Revisiting the debt crisis in Europe
SOON after the financial crisis of 2008 in the US where several large institutions had to be bailed out, Europe was struck with a debt crisis where countries had to be rescued. The sovereign debt crisis in Europe was not easy to navigate and on several occasions it threatened the very existence of the single currency union, pushing the entire global financial system to the brink. Although the problem has not been fully resolved, for now another financial crisis has been avoided. But that's not enough. The European Court of Auditors, in a report released recently, raised several questions on the way the European Commission handled the crisis. Assistance to troubled countries was managed by the European Commission, International Monetary Fund and the European Central Bank. In their report, the auditors have noted that the commission was unprepared for the crisis. It not only underestimated the fiscal imbalance but also did not properly evaluate the consequences of large foreign debt inflows in the run-up to the crisis. The report also highlights that countries seeking assistance were not treated in the same way and conditions were managed differently.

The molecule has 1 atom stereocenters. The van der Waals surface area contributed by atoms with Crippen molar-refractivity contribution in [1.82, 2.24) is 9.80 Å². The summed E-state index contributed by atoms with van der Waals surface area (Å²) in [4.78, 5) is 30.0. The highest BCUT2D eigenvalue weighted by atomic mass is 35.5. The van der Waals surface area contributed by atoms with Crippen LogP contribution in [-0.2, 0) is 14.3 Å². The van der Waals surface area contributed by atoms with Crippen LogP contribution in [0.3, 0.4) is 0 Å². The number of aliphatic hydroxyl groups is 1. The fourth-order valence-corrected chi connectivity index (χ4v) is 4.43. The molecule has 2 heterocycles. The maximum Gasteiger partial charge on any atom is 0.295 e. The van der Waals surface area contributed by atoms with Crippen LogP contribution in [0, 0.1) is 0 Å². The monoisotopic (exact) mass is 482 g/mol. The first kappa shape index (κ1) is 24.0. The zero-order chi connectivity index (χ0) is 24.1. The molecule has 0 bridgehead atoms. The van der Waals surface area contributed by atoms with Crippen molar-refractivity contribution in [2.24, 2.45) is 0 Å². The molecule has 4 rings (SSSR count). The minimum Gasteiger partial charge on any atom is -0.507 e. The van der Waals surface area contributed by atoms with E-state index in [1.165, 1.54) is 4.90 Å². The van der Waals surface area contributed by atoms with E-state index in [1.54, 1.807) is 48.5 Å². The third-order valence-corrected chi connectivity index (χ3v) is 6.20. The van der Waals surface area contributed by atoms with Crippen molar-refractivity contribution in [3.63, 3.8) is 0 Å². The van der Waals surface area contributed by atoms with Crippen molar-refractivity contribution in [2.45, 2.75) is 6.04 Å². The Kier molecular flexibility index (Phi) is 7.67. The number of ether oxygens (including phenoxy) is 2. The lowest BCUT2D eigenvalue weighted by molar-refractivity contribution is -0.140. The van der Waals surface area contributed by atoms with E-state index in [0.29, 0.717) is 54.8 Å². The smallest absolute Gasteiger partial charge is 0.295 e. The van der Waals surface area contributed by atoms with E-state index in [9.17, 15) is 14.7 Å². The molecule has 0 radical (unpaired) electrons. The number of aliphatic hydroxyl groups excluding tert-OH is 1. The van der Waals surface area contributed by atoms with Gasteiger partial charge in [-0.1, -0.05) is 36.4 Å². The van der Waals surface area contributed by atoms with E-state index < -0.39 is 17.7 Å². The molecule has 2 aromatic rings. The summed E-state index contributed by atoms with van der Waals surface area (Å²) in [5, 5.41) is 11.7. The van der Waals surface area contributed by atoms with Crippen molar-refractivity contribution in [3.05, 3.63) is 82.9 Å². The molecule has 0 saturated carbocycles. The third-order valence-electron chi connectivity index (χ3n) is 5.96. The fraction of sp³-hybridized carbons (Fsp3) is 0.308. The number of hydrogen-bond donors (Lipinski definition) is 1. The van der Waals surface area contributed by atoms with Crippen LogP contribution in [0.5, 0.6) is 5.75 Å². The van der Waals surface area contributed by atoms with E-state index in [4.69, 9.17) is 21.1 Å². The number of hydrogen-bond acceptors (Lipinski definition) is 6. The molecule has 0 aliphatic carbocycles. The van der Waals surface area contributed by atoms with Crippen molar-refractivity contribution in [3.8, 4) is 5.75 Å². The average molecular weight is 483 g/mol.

"The risk of treating different countries inconsistently or demanding unnecessary reforms remains a challenge to the process of programme management," said the report. It has also made several recommendations, including rapid mobilization of human resources, both from inside and outside the commission, if the need arises. To be sure, the outcome of the adoption of the euro as a single currency has turned out to be awfully different from the idea. The European Union adopted the single currency for deeper economic integration and progress. But the acceptance of the euro reduced borrowing costs even for relatively weaker economies, which resulted in debt-fuelled growth for several years and elevated the level of imbalances. As the credit conditions tightened in the aftermath of the 2008 financial crisis, high deficit and debt began to unravel in a number of peripheral economies. Yields on sovereign debt started rising in countries such as Ireland, Greece and Spain. The fear was that even if one country defaults on its debt, the contagion will rapidly spread and loss of faith in the marketplace would break the euro. But despite the impending risk, bailouts were not easy to come by, especially in the case of Greece, where decisions have been taken at the very last minute. The conditions imposed for seeking assistance have also come under criticism. Economist Joseph Stiglitz, for instance, in a column last year said: "What is needed is not structural reform within Greece and Spain so much as structural reform of the euro zone's design and a fundamental rethinking of the policy frameworks that have resulted in the monetary union's spectacularly bad performance." The auditors have not reviewed the Greek bailout and will issue a separate report on it at a later date.